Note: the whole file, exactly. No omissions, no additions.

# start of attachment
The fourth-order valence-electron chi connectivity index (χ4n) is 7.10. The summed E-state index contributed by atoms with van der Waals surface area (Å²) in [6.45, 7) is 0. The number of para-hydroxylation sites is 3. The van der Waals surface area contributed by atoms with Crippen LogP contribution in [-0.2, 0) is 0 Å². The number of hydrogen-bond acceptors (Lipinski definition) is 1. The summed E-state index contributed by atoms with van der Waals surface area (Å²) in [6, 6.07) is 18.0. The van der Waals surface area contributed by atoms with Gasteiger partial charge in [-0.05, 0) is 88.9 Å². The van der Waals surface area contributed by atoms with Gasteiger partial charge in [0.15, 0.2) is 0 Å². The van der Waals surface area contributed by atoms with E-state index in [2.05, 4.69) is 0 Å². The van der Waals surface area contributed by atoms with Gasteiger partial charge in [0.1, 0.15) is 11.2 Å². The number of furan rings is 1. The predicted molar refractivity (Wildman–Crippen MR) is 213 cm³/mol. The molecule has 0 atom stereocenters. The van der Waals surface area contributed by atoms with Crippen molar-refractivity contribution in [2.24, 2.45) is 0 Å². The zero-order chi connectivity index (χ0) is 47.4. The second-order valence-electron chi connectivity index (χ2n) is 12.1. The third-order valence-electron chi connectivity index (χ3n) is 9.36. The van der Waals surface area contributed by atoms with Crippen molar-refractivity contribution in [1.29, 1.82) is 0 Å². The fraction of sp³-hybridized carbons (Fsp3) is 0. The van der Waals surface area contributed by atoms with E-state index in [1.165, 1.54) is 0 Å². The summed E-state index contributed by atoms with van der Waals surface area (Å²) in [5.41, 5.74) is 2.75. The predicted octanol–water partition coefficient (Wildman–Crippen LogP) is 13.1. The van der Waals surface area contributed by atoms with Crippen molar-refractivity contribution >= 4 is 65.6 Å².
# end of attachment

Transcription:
The fourth-order valence-electron chi connectivity index (χ4n) is 7.10. The summed E-state index contributed by atoms with van der Waals surface area (Å²) in [6.45, 7) is 0. The number of para-hydroxylation sites is 3. The van der Waals surface area contributed by atoms with Crippen LogP contribution in [-0.2, 0) is 0 Å². The number of hydrogen-bond acceptors (Lipinski definition) is 1. The summed E-state index contributed by atoms with van der Waals surface area (Å²) in [6, 6.07) is 18.0. The van der Waals surface area contributed by atoms with Gasteiger partial charge in [-0.05, 0) is 88.9 Å². The van der Waals surface area contributed by atoms with Gasteiger partial charge in [0.15, 0.2) is 0 Å². The van der Waals surface area contributed by atoms with E-state index in [2.05, 4.69) is 0 Å². The van der Waals surface area contributed by atoms with Gasteiger partial charge in [0.1, 0.15) is 11.2 Å². The number of furan rings is 1. The predicted molar refractivity (Wildman–Crippen MR) is 213 cm³/mol. The molecule has 0 atom stereocenters. The van der Waals surface area contributed by atoms with Crippen molar-refractivity contribution in [2.24, 2.45) is 0 Å². The zero-order chi connectivity index (χ0) is 47.4. The second-order valence-electron chi connectivity index (χ2n) is 12.1. The third-order valence-electron chi connectivity index (χ3n) is 9.36. The van der Waals surface area contributed by atoms with Crippen molar-refractivity contribution in [1.29, 1.82) is 0 Å². The fraction of sp³-hybridized carbons (Fsp3) is 0. The van der Waals surface area contributed by atoms with E-state index in [1.165, 1.54) is 0 Å². The summed E-state index contributed by atoms with van der Waals surface area (Å²) in [5.41, 5.74) is 2.75. The predicted octanol–water partition coefficient (Wildman–Crippen LogP) is 13.1. The van der Waals surface area contributed by atoms with Crippen molar-refractivity contribution >= 4 is 65.6 Å².